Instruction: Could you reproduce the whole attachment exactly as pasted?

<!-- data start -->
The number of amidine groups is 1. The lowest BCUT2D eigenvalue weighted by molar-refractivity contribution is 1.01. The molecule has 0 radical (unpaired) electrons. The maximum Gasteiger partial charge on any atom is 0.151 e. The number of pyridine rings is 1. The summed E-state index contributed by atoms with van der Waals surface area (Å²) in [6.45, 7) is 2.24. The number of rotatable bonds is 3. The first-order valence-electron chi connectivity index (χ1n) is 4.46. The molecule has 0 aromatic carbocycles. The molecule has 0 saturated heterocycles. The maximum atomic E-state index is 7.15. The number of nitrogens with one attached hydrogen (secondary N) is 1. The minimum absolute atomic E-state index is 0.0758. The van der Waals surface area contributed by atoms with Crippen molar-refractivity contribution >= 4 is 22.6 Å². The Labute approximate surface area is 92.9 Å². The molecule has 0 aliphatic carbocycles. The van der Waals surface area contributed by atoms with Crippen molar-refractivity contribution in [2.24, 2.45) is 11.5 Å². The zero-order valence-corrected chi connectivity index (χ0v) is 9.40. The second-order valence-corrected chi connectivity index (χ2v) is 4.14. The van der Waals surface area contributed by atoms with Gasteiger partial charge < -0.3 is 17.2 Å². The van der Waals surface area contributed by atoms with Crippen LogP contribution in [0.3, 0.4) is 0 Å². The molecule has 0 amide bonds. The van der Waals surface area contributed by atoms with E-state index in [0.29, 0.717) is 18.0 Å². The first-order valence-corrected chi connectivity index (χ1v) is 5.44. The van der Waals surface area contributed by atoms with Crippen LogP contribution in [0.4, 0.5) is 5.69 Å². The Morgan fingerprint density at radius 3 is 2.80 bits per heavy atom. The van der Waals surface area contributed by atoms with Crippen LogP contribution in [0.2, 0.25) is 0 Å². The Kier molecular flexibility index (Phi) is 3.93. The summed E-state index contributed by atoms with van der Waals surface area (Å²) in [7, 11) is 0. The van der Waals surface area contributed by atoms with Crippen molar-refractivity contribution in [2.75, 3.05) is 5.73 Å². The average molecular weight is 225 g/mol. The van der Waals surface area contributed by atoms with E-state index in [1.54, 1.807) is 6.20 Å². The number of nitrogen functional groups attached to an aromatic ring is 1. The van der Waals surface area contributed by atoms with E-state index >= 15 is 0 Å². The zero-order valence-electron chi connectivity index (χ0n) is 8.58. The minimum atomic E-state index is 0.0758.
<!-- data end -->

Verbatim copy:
The number of amidine groups is 1. The lowest BCUT2D eigenvalue weighted by molar-refractivity contribution is 1.01. The molecule has 0 radical (unpaired) electrons. The maximum Gasteiger partial charge on any atom is 0.151 e. The number of pyridine rings is 1. The summed E-state index contributed by atoms with van der Waals surface area (Å²) in [6.45, 7) is 2.24. The number of rotatable bonds is 3. The first-order valence-electron chi connectivity index (χ1n) is 4.46. The molecule has 0 aromatic carbocycles. The molecule has 0 saturated heterocycles. The maximum atomic E-state index is 7.15. The number of nitrogens with one attached hydrogen (secondary N) is 1. The minimum absolute atomic E-state index is 0.0758. The van der Waals surface area contributed by atoms with Crippen molar-refractivity contribution >= 4 is 22.6 Å². The Labute approximate surface area is 92.9 Å². The molecule has 0 aliphatic carbocycles. The van der Waals surface area contributed by atoms with Crippen molar-refractivity contribution in [2.24, 2.45) is 11.5 Å². The zero-order valence-corrected chi connectivity index (χ0v) is 9.40. The second-order valence-corrected chi connectivity index (χ2v) is 4.14. The van der Waals surface area contributed by atoms with Gasteiger partial charge < -0.3 is 17.2 Å². The van der Waals surface area contributed by atoms with Crippen LogP contribution in [0.3, 0.4) is 0 Å². The molecule has 0 amide bonds. The van der Waals surface area contributed by atoms with E-state index in [0.29, 0.717) is 18.0 Å². The first-order valence-corrected chi connectivity index (χ1v) is 5.44. The van der Waals surface area contributed by atoms with Crippen LogP contribution in [0.4, 0.5) is 5.69 Å². The Morgan fingerprint density at radius 3 is 2.80 bits per heavy atom. The van der Waals surface area contributed by atoms with Crippen LogP contribution in [0.2, 0.25) is 0 Å². The Kier molecular flexibility index (Phi) is 3.93. The summed E-state index contributed by atoms with van der Waals surface area (Å²) in [7, 11) is 0. The van der Waals surface area contributed by atoms with Crippen molar-refractivity contribution in [2.75, 3.05) is 5.73 Å². The average molecular weight is 225 g/mol. The van der Waals surface area contributed by atoms with E-state index in [1.54, 1.807) is 6.20 Å². The number of nitrogen functional groups attached to an aromatic ring is 1. The van der Waals surface area contributed by atoms with E-state index >= 15 is 0 Å². The zero-order valence-electron chi connectivity index (χ0n) is 8.58. The minimum atomic E-state index is 0.0758.